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 George Orwell’s Estate Approves Feminist Retelling Of Nineteen Eighty-Four 

The estate of George Orwell has approved a feminist retelling of Nineteen Eighty-Four. The retelling reimagines the entire story from the perspective of Winston Smith’s lover Julia. 

Orwell’s original novel, which was published in 1949, is set in a dystopian future where Great Britain, referred to as Airstrip One, is a part of the totalitarian state of Oceania. Big Brother runs the state, and the Thought Police stamp out any individual thought within the community. Protagonist Winston Smith works for the Ministry of Truth and starts a love affair with Julia. 

Julia is known for working in the Fiction Department of the novel-writing machines, both characters are eventually captured for their affair and sent for re-education in Room 101. 

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In Julia by Sandra Newman, all of the incidents that occur throughout the original novel are told through the eyes of Julia, as opposed to Winston. 

“It was the man from Records who began it, him all unknowing in his prim, grim way, his above-it-all oldthink way. He was the one Syme called ‘Old Misery.’ Comrade Smith was his right name, though ‘Comrade’ never suited him somehow. Of course, if you felt foolish calling someone ‘Comrade’, far better not to speak to them at all,” writes Newman. 

Orwell describes Julia in Nineteen Eighty-Four as a “more acute person than Winston, and far less susceptible to Party propaganda … She also stirred a sort of envy in him by telling him that during the Two Minutes Hate her great difficulty was to avoid bursting out laughing. But she only questioned the teachings of the Party when they in some way touched upon her own life. Often she was ready to accept the official mythology, simply because the difference between truth and falsehood did not seem important to her.”

Publisher Granta said that when it comes to Julia, “she has known no other world and, until she meets Winston, never imagined one. She’s opportunistic, believing in nothing and caring not at all about politics. She routinely breaks the rules but also collaborates with the regime whenever necessary. She’s an ideal citizen of Oceania.”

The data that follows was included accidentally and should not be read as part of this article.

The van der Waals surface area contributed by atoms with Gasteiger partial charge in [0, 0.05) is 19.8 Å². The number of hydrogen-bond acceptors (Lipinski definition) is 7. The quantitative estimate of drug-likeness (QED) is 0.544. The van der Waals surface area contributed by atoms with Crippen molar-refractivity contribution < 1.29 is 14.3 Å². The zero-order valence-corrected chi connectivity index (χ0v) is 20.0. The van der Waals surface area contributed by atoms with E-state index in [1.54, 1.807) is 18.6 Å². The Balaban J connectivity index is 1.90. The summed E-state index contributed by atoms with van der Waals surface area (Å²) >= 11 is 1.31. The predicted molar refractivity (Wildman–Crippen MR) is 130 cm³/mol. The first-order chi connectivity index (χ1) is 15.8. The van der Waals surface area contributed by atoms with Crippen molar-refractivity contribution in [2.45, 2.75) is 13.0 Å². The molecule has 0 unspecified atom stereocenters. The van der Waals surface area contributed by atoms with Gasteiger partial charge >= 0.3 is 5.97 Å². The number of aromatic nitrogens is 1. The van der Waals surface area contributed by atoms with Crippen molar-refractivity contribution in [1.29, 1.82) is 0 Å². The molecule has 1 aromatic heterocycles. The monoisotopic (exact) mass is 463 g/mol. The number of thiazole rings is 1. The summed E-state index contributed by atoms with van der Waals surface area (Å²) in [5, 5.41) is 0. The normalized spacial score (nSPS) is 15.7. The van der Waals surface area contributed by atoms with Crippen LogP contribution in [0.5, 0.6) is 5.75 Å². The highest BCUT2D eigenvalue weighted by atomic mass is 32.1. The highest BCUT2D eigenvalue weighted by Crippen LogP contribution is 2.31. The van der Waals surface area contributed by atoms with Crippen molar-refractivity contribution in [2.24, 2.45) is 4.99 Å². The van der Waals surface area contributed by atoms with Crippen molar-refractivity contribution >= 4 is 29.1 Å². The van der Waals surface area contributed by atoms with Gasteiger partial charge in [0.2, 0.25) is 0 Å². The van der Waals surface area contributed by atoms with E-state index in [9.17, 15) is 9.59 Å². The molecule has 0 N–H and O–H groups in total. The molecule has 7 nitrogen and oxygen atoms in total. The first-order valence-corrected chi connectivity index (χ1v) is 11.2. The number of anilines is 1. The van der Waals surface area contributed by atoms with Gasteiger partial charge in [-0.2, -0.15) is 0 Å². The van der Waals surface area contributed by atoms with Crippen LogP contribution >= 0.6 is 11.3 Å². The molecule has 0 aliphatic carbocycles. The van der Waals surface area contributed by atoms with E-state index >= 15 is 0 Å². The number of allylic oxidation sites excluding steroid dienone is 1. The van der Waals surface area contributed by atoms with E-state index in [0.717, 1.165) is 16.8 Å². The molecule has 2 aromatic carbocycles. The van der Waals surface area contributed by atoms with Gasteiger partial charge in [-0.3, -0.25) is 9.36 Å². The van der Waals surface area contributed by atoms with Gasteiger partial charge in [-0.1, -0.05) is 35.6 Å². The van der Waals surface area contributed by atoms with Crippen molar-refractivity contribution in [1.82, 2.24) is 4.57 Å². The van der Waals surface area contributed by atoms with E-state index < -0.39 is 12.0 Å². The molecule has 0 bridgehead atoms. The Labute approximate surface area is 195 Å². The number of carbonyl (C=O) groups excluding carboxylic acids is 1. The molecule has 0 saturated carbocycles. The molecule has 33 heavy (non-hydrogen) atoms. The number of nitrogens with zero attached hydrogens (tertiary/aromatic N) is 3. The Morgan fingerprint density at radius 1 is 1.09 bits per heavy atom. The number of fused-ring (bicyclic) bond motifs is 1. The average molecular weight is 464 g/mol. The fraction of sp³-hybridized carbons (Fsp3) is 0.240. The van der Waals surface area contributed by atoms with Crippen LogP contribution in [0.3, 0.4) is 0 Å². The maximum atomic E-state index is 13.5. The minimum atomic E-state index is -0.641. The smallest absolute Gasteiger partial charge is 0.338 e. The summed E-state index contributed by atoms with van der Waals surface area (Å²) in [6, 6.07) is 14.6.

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“One day, finding herself walking toward Winston Smith in a long corridor, she impulsively hands him a note – a potentially suicidal gesture – she comes to realise that she’s losing her grip and can no longer safely navigate her world.”

Orwell’s estate stated that they’ve been looking for an author to tell the story of Smith’s lover, and Newman “proved to be the perfect fit.”

“Two of the unanswered questions in Orwell’s novel are what Julia sees in Winston, and how she has navigated her way through the party hierarchy. Sandra gets under the skin of Big Brother’s world in a completely convincing way which is both true to the original but also gives a dramatically different narrative to stand alongside the original,” said the estate’s literary executor Bill Hamilton. 

“The millions of readers who have been brought up with Orwell’s Nineteen Eighty-Four will find this a provocative and satisfying companion.”

Granata is also gearing up to release Newman’s new novel, The Menian, next June. Julia will be published after that release.

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Underrated Stephen King Novels To Scare You This Halloween 

Stephen King is known as one of the kings of the horror genre. His countless novels and movie adaptations have become iconic for thriller/scary movie/book lovers everywhere. This spooky season, as the weather begins to cool and the coronavirus pandemic continues to force us to remain indoors, curl up next to the fire with one of these iconic novels by King, and make sure to keep a light on so you don’t get too scared. 

Christine: This 1983 novel follows a haunted candy apple red 1958 Plymouth Fury that has a mind of its own. Not only can this car heal itself from damage, but it also has a deep love of doo-wop music and revenge. Christine discusses themes of toxic masculinity and obsession during a time where high school hierarchies ruled the world and is one of King’s most popular novels. 

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11.23.63: This time travel narrative follows school teacher Jake Epping as he attempts to stop the assassination of John F. Kennedy. However, the portal he uses to time travel only will drop him at the same spot in history in 1958; five years before Kennedy was shot. Jake begins to learn about all the intricacies of the time-travel process as he makes his way to the watershed moment in American history. 

Needful Things: This is one of King’s worst reviewed novels, however, his fans view it as a story that was ahead of its time. The 1991 novel takes place in the community of Castle Rock as it slowly and violently begins to turn against itself. As the citizens begin to turn into creatures that exploit their low-grade rivalries and resentments towards one another, residents begin to realize that they really don’t know anything about their neighbors.